Account Takeover , Breach Notification , Cybercrime

Magento Marketplace Suffers Data Breach, Adobe Warns

E-Commerce Platform User Data Exposed Exploited; Vulnerability Now Fixed
Magento Marketplace Suffers Data Breach, Adobe Warns
Adobe's headquarters in San Jose, California (Photo: Franco Folini via Flickr/CC)

The Magento Marketplace application store suffered a breach that exposed user data, software giant Adobe Systems warns.

Magento is one of the world's most widely used e-commerce platforms.

Adobe says it identified a vulnerability in the e-commerce marketplace on Nov. 21, which was exploited by an "unauthorized third party" to access "account information related to Magento Marketplace account holders," according to an email advisory. The advisory was posted by some users on Twitter.

The exposed data included names, email addresses, usernames - aka MageIDs - as well as billing and shipping addresses, phone numbers and "limited commercial information (percentages for payments to developers)."

The advisory adds: "This issue did not affect the operation of any Magento core products or services," and Adobe said the exploited flaw was "quickly fixed."

Adobe did not say how many users' data was exposed or how long the data breach lasted. Affected users are being contacted by email.

Adobe did not immediately respond to further questions from Information Security Media Group submitted late on Thursday.

Web Skimming

Magento, which was acquired by Adobe last year for $1.7 billion, is one of the most popular e-commerce platforms. A 2017 year in review published by Magento said it was being used by 250,000 merchants.

As with any software designed to handle financial transactions, Magento has been persistently targeted by cybercriminals, including by Magecart, which is an umbrella term used to describe groups of attackers that regularly tamper with systems to steal payment card data (see Magecart Group Continues Targeting E-Commerce Sites).

Magecart attacks against Magento continue to escalate. In May, the security vendor RiskIQ wrote that it had detected "some of the most significant Magecart attacks ever carried out."

Yonathan Klijnsma, a threat researcher with RiskIQ, writes that e-commerce shops running Magento are the prime target for groups running web skimming - aka digital skimming - attacks. Such attacks typically involve exploiting vulnerabilities or outdated software to install malicious code that collects payment card details and sends them to a remote server, for later retrieval by attackers.

Attackers quickly abuse new flaws that come to light in Magento. Earlier this month, for example, Magento warned of a serious remote code execution vulnerability, designated CVE-2019-8144.

"Merchants running Magento Commerce 2.3.x should install the latest security update to help protect their stores from potential malicious attacks that could exploit a vulnerability in preview methods," Magento's security advisory reads. "This vulnerability could enable an unauthenticated user to insert a malicious payload into a merchant's site and execute it, which is why we recommend installing this update."

The vulnerability was so serious that Magento added additional defenses to try and prevent attackers from exploiting the flaw. Those changes meant that administrators couldn't view previews for products, or for blocks or dynamic blocks, which allow developers to show certain content to specific audience segment.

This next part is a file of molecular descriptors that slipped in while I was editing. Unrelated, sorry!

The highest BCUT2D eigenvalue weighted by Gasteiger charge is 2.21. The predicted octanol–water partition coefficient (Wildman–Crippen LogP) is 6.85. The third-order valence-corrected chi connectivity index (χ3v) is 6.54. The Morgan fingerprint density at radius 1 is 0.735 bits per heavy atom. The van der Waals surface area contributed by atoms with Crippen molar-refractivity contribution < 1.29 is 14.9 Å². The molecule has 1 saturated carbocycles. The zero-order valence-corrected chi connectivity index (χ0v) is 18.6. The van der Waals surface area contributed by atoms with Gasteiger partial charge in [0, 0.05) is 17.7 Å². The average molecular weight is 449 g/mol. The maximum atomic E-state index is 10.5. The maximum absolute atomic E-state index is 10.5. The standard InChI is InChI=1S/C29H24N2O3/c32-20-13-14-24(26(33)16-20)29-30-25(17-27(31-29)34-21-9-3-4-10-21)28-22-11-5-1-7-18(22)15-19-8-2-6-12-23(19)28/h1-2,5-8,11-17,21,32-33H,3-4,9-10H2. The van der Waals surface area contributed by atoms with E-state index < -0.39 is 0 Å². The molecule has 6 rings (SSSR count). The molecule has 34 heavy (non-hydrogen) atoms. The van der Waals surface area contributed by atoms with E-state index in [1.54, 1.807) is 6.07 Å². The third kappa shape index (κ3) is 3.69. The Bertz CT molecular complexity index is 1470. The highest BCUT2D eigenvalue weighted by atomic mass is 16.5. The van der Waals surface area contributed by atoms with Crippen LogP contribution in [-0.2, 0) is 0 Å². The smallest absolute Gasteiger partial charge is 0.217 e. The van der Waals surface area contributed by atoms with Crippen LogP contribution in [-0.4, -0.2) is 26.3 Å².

E-Commerce Attacks Continue

Klijnsma says that the volume of attacks being directed at Magento or other major e-commerce platforms - including Shopify, OpenCart and OSCommerce - will decline anytime soon.

"Businesses need a continued focus on visibility into their internet-facing attack surfaces, as well as scrutinize of the third-party services that constitute their web applications," he writes. "Magecart's recent ravages have shown that a lot of the investment in securing corporate infrastructure hasn't worked. Companies will continue to be overwhelmed by the scale and tenacity of these kinds of groups, especially as attacks launch from outside the firewall and the data theft occurs in the user's browser."

Warning: Phishing Attacks

Unfortunately, the type of data leaked in the breach that Adobe detected on Nov. 21 could be put to us by attackers, for example, to launch repeat phishing attacks against Magento users.

Earlier this year, the Magento security team issued a warning about active phishing campaigns.

"We are aware of reports that phishing attempts are impersonating Magento and are being used for targeted attacks," the advisory says. "This misleading phishing email encourages users to click on a link that indicates all users are required to register for an alert platform."

The alert advised users to check email headers to ensure an email actually came from Magento, be on the lookout for grammatical errors and to analyze any URLs included in the content to spot potential oddities. The security team also warned users to never install zip files or and other attachments included with purported emails from Magento.

Executive Editor Mathew Schwartz contributed to this report.


About the Author

Jeremy Kirk

Jeremy Kirk

Managing Editor, Security and Technology, ISMG

Kirk is a veteran journalist who has reported from more than a dozen countries. Based in Sydney, he is Managing Editor for Security and Technology for Information Security Media Group. Prior to ISMG, he worked from London and Sydney covering computer security and privacy for International Data Group. Further back, he covered military affairs from Seoul, South Korea, and general assignment news for his hometown paper in Illinois.




Around the Network

Our website uses cookies. Cookies enable us to provide the best experience possible and help us understand how visitors use our website. By browsing careersinfosecurity.in, you agree to our use of cookies.